Rory McIlroy slips out of contention at Quail Hollow
Seamus Power is in eighth place through 15 holes as play is suspended due to heavy rain
Rory McIlroy during the final round of the 2019 Wells Fargo Championship at Quail Hollow. Photograph: Getty Images
Not one of the usual suspects, not this time: Max Homa, a 28-year-old American breathing rarefied air for the first time, kept his composure and displayed superb shot-making in the heat of battle to claim a breakthrough PGA Tour title in winning the Wells Fargo Championship at Quail Hollow.
Among those left in Homa’s wake was Rory McIlroy, who floundered in a stretch around the turn. Just two days into his 30th year, the Northern Irishman’s travails from the seventh to the 10th undid any hope he had to landing a third Wells Fargo title and, ultimately, McIlroy’s final round 73 for 277, seven-under-par, was only sufficient to earn a share of eighth place.
McIlroy had started his round with a series of high-fives to those spectators lined along the ropes as he made his way to the first tee. But McIlroy, a winner of the tournament in 2010 and 2015, never got going when the serious business of playing got under way and the stretch of holes from the seventh to the 10th proved especially costly.
The most harmful act came on the Par 5 10th, one of the easier holes on the course: having driven into the trees left, McIlroy played a superb recovery for his ball to finish in a hollow just short of the green. But his pitching deserted him, and he took three attempts to find the green in running up a double bogey seven.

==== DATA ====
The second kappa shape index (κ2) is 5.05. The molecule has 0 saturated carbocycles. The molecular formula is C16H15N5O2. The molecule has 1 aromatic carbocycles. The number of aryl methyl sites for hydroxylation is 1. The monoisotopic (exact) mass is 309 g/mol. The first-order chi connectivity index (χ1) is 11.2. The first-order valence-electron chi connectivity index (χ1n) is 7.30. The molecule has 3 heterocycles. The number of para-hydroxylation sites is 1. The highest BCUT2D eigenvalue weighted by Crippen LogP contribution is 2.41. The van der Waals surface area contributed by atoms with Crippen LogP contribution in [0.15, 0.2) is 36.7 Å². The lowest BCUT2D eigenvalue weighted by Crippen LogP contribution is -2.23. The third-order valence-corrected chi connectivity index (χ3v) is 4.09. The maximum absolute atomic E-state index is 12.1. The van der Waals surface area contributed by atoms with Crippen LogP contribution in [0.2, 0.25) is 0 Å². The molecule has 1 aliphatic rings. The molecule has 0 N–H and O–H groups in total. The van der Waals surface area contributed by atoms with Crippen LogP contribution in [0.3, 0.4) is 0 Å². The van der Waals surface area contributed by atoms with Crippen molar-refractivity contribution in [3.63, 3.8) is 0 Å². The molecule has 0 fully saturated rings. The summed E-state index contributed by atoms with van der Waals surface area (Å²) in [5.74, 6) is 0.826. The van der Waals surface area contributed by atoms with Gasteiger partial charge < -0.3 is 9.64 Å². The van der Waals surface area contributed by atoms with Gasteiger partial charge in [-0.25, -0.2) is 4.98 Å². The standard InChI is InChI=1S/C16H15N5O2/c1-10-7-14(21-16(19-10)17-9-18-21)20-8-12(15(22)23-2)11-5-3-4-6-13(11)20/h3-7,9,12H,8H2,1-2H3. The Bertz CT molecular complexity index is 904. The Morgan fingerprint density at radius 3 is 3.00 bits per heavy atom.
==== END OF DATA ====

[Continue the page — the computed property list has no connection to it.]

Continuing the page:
For Séamus Power, the Par 4 18th hole again proved his Achilles heel. The Waterford man was poised for a third successive top-10 finish on tour - following his finishes at the Heritage and Zurich Classics - but double bogeyed the finishing hole, closing with a 72 for 278, six-under-par, in tied-13th. However, he did improve his FedEx Cup standings, moving from 117th to 101st.
Homa, a two-time winner on the web.com tour but whose best previous finish on the PGA Tour was a tied-10th at the Pebble Beach pro-am in January, remained calm - undeterred by a one hour weather delay halfway through his back nine - to fire a final round 67 for 15-under-par 269, three strokes clear of runner-up Joe Dahmen with Justin Rose a shot further back in third.
“Like I’m in a dream,” said Homa, ranked 417th in the world going into the tournament, of his win. “I’ve been working my tail off . . . . it feels like everything. Everything is good now.”